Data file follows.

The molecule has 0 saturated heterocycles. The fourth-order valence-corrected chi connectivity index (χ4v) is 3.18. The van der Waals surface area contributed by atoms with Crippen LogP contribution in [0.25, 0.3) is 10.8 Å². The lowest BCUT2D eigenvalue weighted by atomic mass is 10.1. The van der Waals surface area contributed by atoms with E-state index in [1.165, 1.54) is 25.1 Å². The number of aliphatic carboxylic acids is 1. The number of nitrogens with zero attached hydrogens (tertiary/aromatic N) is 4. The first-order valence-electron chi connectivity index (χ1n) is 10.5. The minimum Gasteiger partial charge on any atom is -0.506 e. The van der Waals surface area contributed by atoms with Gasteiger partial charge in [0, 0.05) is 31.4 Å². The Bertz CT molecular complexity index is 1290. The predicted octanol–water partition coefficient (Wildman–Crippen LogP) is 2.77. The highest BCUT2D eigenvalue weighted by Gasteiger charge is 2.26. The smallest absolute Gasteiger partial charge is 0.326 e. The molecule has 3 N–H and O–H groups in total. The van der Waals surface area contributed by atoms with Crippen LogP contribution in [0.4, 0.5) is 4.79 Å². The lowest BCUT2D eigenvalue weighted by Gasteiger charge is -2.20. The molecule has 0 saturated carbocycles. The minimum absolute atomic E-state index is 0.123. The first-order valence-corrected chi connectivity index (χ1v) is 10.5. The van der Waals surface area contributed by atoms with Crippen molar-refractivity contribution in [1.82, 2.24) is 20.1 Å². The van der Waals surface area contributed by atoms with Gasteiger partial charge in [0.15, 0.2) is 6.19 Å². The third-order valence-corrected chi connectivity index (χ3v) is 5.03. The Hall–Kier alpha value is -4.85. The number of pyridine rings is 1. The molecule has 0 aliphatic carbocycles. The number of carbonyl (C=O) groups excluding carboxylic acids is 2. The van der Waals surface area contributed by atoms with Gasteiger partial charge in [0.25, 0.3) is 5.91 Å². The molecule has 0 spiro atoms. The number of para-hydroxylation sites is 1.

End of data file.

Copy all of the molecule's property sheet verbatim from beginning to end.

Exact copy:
The molecule has 0 saturated heterocycles. The fourth-order valence-corrected chi connectivity index (χ4v) is 3.18. The van der Waals surface area contributed by atoms with Crippen LogP contribution in [0.25, 0.3) is 10.8 Å². The lowest BCUT2D eigenvalue weighted by atomic mass is 10.1. The van der Waals surface area contributed by atoms with E-state index in [1.165, 1.54) is 25.1 Å². The number of aliphatic carboxylic acids is 1. The number of nitrogens with zero attached hydrogens (tertiary/aromatic N) is 4. The first-order valence-electron chi connectivity index (χ1n) is 10.5. The minimum Gasteiger partial charge on any atom is -0.506 e. The van der Waals surface area contributed by atoms with Gasteiger partial charge in [0, 0.05) is 31.4 Å². The Bertz CT molecular complexity index is 1290. The predicted octanol–water partition coefficient (Wildman–Crippen LogP) is 2.77. The highest BCUT2D eigenvalue weighted by Gasteiger charge is 2.26. The smallest absolute Gasteiger partial charge is 0.326 e. The molecule has 3 N–H and O–H groups in total. The van der Waals surface area contributed by atoms with Crippen LogP contribution in [0.4, 0.5) is 4.79 Å². The lowest BCUT2D eigenvalue weighted by Gasteiger charge is -2.20. The molecule has 0 saturated carbocycles. The minimum absolute atomic E-state index is 0.123. The first-order valence-corrected chi connectivity index (χ1v) is 10.5. The van der Waals surface area contributed by atoms with Crippen molar-refractivity contribution in [1.82, 2.24) is 20.1 Å². The van der Waals surface area contributed by atoms with Gasteiger partial charge in [0.15, 0.2) is 6.19 Å². The third-order valence-corrected chi connectivity index (χ3v) is 5.03. The Hall–Kier alpha value is -4.85. The number of pyridine rings is 1. The molecule has 0 aliphatic carbocycles. The number of carbonyl (C=O) groups excluding carboxylic acids is 2. The van der Waals surface area contributed by atoms with Gasteiger partial charge in [0.25, 0.3) is 5.91 Å². The molecule has 0 spiro atoms. The number of para-hydroxylation sites is 1.